Sorry guys, Monday slid straight into Friday again. And October 1? For real?
I just arrived home from a day in Kelowna, touring apple orchards, getting to know some growers – including the couple who twenty years ago came across a seedling amongst their plum trees that eventually bore what we now know as Ambrosia apples. We ate lunch at Grey Monk – and I can’t wait to tell you about all of it, but there are far too many photos to sort through, and I don’t have confidence in my eyelids to stay open.
Besides, it occurred to me that I haven’t even brought you up to speed on Monday yet. Monday I spent the afternoon with a team of volunteers from PricewaterhouseCoopers making homemade lunchbox treats at Brown Bagging It for Calgary’s Kids, an organization that has been feeding kids who go to school without lunches for the past 14 years. They make and deliver – all by volunteer – about 1500 lunches per day. (Lunches provided in the month of September: 61,027.) They’ve made deliveries to every area of the city – it’s not an issue isolated to a handful of neighbourhoods. They’ve delivered to Rideau Park and Pump Hill. Lunches go to whomever needs them – no paperwork or requirements, no questions.
Can you imagine the efforts that go into coordinating, making and delivering that many lunches daily? They rely on private donations, do a lot of fundraising and have plenty of dedicated volunteers – about 50 regulars (some who come in to help out before going to work) and even more who come occasionally to help out in their downtown kitchen, or take on deliveries.
But ultimately it would be great if the city didn’t need such an organization to fill the gaps, don’t you think? BB4CK’s goal is to be out of business; their new initiative is to help each community create sustainable solutions to the problem, making arrangements to feed those kids who need it, whether it be by a few community members, parents sending an extra lunch with their kids, or any other scenario that works. There are plenty of people doing this already – students at one school making lunches for kids at another, groups of grandmothers gathering to make lunches on a regular basis, churches collecting food for nearby schools, and corporations pitching in to take on lunches so that BB4CK doesn’t have to. I know of at least one school that does try to take it on itself, and spends $1000 per month on food for spare lunches. Knowing how tight public school budgets already are, that must seriously drain resources for other school equipment and activities.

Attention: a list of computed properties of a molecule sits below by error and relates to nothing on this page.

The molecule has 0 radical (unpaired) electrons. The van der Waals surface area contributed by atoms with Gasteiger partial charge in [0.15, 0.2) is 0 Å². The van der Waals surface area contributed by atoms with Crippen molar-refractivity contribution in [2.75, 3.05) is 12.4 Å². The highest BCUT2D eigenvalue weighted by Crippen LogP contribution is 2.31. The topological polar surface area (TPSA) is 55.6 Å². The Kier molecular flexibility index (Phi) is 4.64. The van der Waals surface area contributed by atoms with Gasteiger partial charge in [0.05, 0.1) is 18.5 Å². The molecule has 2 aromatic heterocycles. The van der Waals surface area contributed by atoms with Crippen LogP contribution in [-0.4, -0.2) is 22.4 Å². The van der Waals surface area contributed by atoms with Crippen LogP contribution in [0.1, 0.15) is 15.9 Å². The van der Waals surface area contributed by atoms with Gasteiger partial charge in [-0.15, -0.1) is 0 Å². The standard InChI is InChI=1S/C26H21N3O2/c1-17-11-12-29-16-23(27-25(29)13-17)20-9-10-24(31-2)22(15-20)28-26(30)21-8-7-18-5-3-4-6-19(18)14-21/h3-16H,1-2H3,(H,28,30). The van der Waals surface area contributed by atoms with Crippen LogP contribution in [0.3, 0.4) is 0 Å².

If we all pitched in just a bit, it would alleviate this need altogether. We as communities could easily ensure Calgary kids don’t ever spend a day hungry at school, don’t you think? W goes to Ramsay School, a small (ninetysomething students in the entire school) inner-city school in a 100 year old sandstone building that has lots of character and is one hub of a particularly close-knit community. I’d hate to think any of those kids are going hungry at lunchtime. And so on Monday when I take W to school, I’m going to ask how often this is an issue and what we can do about it. It seems to me if we sent the occasional extra lunch, and maybe set up a collection box of sorts – a Lunch Bank? – into which any parent (or community member) could drop a bag of apples or a batch or box of something or other anytime, then it would be there for those kids who need it when they need it. Can you imagine the impact we’d have if we all just chipped in a little?
Getting off my soapbox now. Right-the granola bars we made. They’re thick and chewy and use No Nuts Golden Peabutter, an Alberta product BB4CK has been supporting for years, which itself is pretty cool. (You could use peanut butter instead.)
These thick granola bars can be customized with any kind of nuts, seeds and dried fruit your kids like, in any proportion. If you don’t have oat flour, make some by processing oats in a food processor until powdery, or try substituting brown rice or quinoa flour.